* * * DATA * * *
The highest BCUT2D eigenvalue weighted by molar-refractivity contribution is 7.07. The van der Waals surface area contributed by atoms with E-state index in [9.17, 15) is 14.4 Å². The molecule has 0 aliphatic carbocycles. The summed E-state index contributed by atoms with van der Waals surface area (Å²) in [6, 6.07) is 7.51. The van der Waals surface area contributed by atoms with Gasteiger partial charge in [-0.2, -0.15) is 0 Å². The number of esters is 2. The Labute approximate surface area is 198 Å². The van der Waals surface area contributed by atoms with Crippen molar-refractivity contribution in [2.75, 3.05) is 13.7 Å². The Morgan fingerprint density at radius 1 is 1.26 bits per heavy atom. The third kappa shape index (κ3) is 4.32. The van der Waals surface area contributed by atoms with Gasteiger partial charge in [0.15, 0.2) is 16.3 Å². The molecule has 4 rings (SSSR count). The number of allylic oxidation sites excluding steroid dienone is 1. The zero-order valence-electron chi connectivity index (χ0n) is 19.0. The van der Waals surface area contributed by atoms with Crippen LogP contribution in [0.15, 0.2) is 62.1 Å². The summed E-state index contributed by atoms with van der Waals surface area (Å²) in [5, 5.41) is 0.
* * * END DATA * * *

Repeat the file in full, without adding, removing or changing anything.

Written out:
The highest BCUT2D eigenvalue weighted by molar-refractivity contribution is 7.07. The van der Waals surface area contributed by atoms with E-state index in [9.17, 15) is 14.4 Å². The molecule has 0 aliphatic carbocycles. The summed E-state index contributed by atoms with van der Waals surface area (Å²) in [6, 6.07) is 7.51. The van der Waals surface area contributed by atoms with Gasteiger partial charge in [-0.2, -0.15) is 0 Å². The number of esters is 2. The Labute approximate surface area is 198 Å². The van der Waals surface area contributed by atoms with Crippen molar-refractivity contribution in [2.75, 3.05) is 13.7 Å². The Morgan fingerprint density at radius 1 is 1.26 bits per heavy atom. The third kappa shape index (κ3) is 4.32. The van der Waals surface area contributed by atoms with Gasteiger partial charge in [0.15, 0.2) is 16.3 Å². The molecule has 4 rings (SSSR count). The number of allylic oxidation sites excluding steroid dienone is 1. The zero-order valence-electron chi connectivity index (χ0n) is 19.0. The van der Waals surface area contributed by atoms with Crippen LogP contribution in [0.15, 0.2) is 62.1 Å². The summed E-state index contributed by atoms with van der Waals surface area (Å²) in [5, 5.41) is 0.